Thursday, June 16, 2011
Chris Van Dusen
“Dr. Seuss and Robert McCloskey were my heroes. I loved the rhythm of Dr. Seuss’ words and I was fascinated by the meticulous detail of Robert McCloskey’s illustrations. I had no idea back then that I’d end up writing and illustrating children’s books when I grew up.
“After high school, I studied fine art at The University of Massachusetts at Dartmouth and graduated with a BFA in 1982. It took me a while to figure out what I wanted to do. First I was a waiter, and then I was offered a part-time job at a magazine for teenagers. Eventually I started drawing cartoons and illustrations for the magazine and my career as an illustrator was born.
“For more than ten years I worked as a freelance illustrator specializing in art for kids. I was doing mostly editorial work and my illustrations appeared in magazines like Nickelodeon, Family Fun, and Disney Adventures. One day I started thinking about drawing a picture of a boat stuck high up in a tree. I thought that would be a really funny and intriguing illustration. At the same time, a refrain kept running through my head—“Mr. Magee and his little dog, Dee / Hopped in the car and drove down to the sea.” The combination of these two things eventually became my first book, Down to the Sea with Mr. Magee (Chronicle), which was published in 2000. Since then I’ve written and illustrated A Camping Spree with Mr. Magee (Chronicle) (2003), If I Built a Car (Puffin) (2005) and I’ve had a ball illustrating Kate DiCamillo’s Mercy Watson series (Candlewick).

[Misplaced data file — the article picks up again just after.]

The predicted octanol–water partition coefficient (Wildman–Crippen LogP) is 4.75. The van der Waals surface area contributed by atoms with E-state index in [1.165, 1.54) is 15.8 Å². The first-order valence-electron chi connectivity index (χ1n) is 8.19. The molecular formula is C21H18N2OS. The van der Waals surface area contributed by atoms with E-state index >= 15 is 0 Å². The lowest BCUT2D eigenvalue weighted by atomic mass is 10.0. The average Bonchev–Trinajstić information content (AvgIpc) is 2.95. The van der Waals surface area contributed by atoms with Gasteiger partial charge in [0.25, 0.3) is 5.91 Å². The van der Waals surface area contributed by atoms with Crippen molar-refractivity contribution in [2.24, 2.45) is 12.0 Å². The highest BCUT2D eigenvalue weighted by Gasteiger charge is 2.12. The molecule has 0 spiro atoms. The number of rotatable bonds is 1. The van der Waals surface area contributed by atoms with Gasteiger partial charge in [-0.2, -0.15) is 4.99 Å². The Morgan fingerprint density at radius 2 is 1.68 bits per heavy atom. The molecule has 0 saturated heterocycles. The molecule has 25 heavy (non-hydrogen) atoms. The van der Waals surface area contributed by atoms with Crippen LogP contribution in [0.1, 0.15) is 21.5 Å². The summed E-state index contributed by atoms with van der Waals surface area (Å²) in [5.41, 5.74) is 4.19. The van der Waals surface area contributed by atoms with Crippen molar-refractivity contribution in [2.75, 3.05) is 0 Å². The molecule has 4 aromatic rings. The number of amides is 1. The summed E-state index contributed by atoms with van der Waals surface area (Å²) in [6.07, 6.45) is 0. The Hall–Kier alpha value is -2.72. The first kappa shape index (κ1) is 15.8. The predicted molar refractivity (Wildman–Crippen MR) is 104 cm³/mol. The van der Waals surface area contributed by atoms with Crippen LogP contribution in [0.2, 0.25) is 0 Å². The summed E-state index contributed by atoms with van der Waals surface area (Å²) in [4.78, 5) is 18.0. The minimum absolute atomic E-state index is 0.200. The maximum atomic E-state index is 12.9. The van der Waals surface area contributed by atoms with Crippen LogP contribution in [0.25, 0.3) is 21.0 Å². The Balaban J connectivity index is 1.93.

“My contribution to Our White House: Looking In, Looking Out is the illustration of Teddy Roosevelt, who was one of my favorite presidents. I knew he was a great environmentalist, but I was surprised to learn that he and his children kept so many pets in the White House. I could just imagine that TR would have found it quite amusing to be surrounded by so many animals, so that’s what I started sketching.
“I relied on old photographs for reference. I had photos of the president laughing, photos of his children, and even photos of their pets. Since I’ve never been inside the White House, I had photos of that, too. I had to make the staircase wider than it actually is to accommodate five children and twenty-two animals! In the end, I hope my painting captures the playful energy of Teddy Roosevelt’s White House.”